I reluctantly carried the birthday cake into the elevator and pushed the button for “pool/lounge.” I knew that was the most likely place to find other conference participants. I put on an uneasy smile and as I entered plopped the cake down onto the first table I saw. For a moment I thought of leaving the cake and booking it back to my room, but that particular table happened to include both Vladimir’s. I suspected, since they were the directors of the conference, that they were to blame for sending the cake to my room, although to this day it remains a mystery. Still, it somehow seemed perfect to share the cake with them. I sat down.
One birthday cake and too many bottles of red wine later, Vladimir M. and I closed the pool/lounge around 2 AM. I was set to depart home the next day, and I did so with a hangover and a happy heart. I hadn’t had that much fun celebrating my birthday with “strangers,” well, ever.
There are certain people who come into your life at precisely the right moment, but you don’t realize how important they are until long after the moment has passed.
On the day it became clear that I needed to try to secure a flight back to Hawaii from Bali as soon as possible, due to the increasing Coronavirus travel restrictions, Vladimir I. offered to come with me. I had planned to face the challenging task on my own, but it was hard to resist sharing the load with a friend. I remember thinking how that’s the test of a real friendship, offering to do really crappy stuff together. Still, with a friend or not, my efforts were a total fail. It was clear I was not getting home anytime soon. I contemplated returning back to the airbnb I had checked out of hours early, until Vladimir I. invited me to stay with him and Vladimir M. and another conference friend, who happened to also be named Laura. They had a fourth bedroom and it was mine if I wanted it. My inner goddess of solitude shook her head no, but out of my mouth came a joyful, “Yeah, OK, thank you.” We shared a beer before leaving the airport and for the first time that day, I smiled. And so began an unlikely union of 2 Vladimir’s from Serbia and 2 Laura’s from America, all sharing a “quarantine home” together in the isolated ricefields of Ubud, Bali.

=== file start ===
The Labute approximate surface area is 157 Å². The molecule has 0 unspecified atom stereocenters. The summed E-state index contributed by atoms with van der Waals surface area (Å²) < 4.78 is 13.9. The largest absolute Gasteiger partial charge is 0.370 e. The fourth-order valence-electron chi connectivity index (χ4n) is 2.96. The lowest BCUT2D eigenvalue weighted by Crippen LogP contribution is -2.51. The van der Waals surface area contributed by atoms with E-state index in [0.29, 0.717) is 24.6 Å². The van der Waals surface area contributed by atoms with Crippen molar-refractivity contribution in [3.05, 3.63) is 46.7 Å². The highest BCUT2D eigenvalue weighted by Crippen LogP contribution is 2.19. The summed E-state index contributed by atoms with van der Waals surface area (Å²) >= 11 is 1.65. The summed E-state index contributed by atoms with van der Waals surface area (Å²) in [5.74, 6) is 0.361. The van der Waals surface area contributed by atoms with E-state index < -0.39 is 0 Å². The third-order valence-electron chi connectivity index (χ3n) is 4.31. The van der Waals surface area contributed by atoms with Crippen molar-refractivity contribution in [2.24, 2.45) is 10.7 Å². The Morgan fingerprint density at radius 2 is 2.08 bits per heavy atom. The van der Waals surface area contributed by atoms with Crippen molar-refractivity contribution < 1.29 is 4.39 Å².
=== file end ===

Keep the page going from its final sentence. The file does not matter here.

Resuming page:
That was March 18, “Day One.” As I’m writing this it is “Day 47.” The other Laura managed to get a flight home to Florida a few weeks ago. My flights continued to be canceled or more recently, non existent. So lately it has been just me and the Vladimir’s. It’s hard to imagine last year we were strangers. But the people who are most special to you are like that, they suddenly enter your life like they’ve been there all along.
Most days here pass by unacknowledged, slowly and remarkably quiet. I literally spend hours watching the rice grow. My view is a sea of green. It’s like my childhood paradise made real. There are frogs and enormous dragon flies and we’ve been anticipating eggs hatching from a bird’s nest in our kitchen.
I miss my home and my family, but I’ve never felt “stuck.” It feels more like this temporary home has been waiting for me to arrive for a long time. I know that there is a purpose and meaning for being here. The Vladimir’s (who I now refer to simply as “my Vlad’s”) and Laura surprised me one night with a birthday cake. They had remembered that I lost my birthday to timezones on my departure day. We shared the cake and I couldn’t help but think of the Bangkok hotel room cake the year before – how I had almost eaten the cake by myself…how I had almost distanced myself, socially, as I’ve always done…and how this beautiful moment, celebrating life with some of the best friends I’ve ever had, almost never happened.